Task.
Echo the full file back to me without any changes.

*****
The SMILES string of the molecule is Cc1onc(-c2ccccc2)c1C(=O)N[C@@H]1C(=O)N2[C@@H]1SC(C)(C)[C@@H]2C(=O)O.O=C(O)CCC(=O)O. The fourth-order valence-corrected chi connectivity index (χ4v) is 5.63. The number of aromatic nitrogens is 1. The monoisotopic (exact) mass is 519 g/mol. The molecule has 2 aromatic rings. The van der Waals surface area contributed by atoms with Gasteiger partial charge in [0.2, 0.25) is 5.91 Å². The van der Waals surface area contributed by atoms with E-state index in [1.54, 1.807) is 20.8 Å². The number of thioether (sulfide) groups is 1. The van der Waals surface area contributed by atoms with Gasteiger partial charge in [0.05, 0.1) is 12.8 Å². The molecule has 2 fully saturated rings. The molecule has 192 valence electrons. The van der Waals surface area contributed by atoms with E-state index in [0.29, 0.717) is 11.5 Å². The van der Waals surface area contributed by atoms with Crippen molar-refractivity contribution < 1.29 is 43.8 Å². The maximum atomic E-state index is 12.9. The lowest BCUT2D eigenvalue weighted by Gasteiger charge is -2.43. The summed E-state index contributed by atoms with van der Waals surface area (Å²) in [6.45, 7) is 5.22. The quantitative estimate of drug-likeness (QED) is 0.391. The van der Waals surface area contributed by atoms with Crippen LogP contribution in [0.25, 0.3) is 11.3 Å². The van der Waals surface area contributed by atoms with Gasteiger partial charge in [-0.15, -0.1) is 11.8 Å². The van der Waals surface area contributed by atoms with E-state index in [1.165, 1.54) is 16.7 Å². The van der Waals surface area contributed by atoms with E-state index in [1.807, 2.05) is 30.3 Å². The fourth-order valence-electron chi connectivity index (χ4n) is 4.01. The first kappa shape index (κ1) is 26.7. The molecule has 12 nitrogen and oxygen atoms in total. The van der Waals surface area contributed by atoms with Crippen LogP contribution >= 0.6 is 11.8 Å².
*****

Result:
The SMILES string of the molecule is Cc1onc(-c2ccccc2)c1C(=O)N[C@@H]1C(=O)N2[C@@H]1SC(C)(C)[C@@H]2C(=O)O.O=C(O)CCC(=O)O. The fourth-order valence-corrected chi connectivity index (χ4v) is 5.63. The number of aromatic nitrogens is 1. The monoisotopic (exact) mass is 519 g/mol. The molecule has 2 aromatic rings. The van der Waals surface area contributed by atoms with Gasteiger partial charge in [0.2, 0.25) is 5.91 Å². The van der Waals surface area contributed by atoms with E-state index in [1.54, 1.807) is 20.8 Å². The number of thioether (sulfide) groups is 1. The van der Waals surface area contributed by atoms with Gasteiger partial charge in [0.05, 0.1) is 12.8 Å². The molecule has 2 fully saturated rings. The molecule has 192 valence electrons. The van der Waals surface area contributed by atoms with E-state index in [0.29, 0.717) is 11.5 Å². The van der Waals surface area contributed by atoms with Crippen molar-refractivity contribution < 1.29 is 43.8 Å². The maximum atomic E-state index is 12.9. The lowest BCUT2D eigenvalue weighted by Gasteiger charge is -2.43. The summed E-state index contributed by atoms with van der Waals surface area (Å²) in [6.45, 7) is 5.22. The quantitative estimate of drug-likeness (QED) is 0.391. The van der Waals surface area contributed by atoms with Crippen LogP contribution in [0.25, 0.3) is 11.3 Å². The van der Waals surface area contributed by atoms with Gasteiger partial charge in [-0.15, -0.1) is 11.8 Å². The van der Waals surface area contributed by atoms with E-state index in [1.165, 1.54) is 16.7 Å². The van der Waals surface area contributed by atoms with E-state index in [1.807, 2.05) is 30.3 Å². The fourth-order valence-electron chi connectivity index (χ4n) is 4.01. The first kappa shape index (κ1) is 26.7. The molecule has 12 nitrogen and oxygen atoms in total. The van der Waals surface area contributed by atoms with Crippen LogP contribution >= 0.6 is 11.8 Å².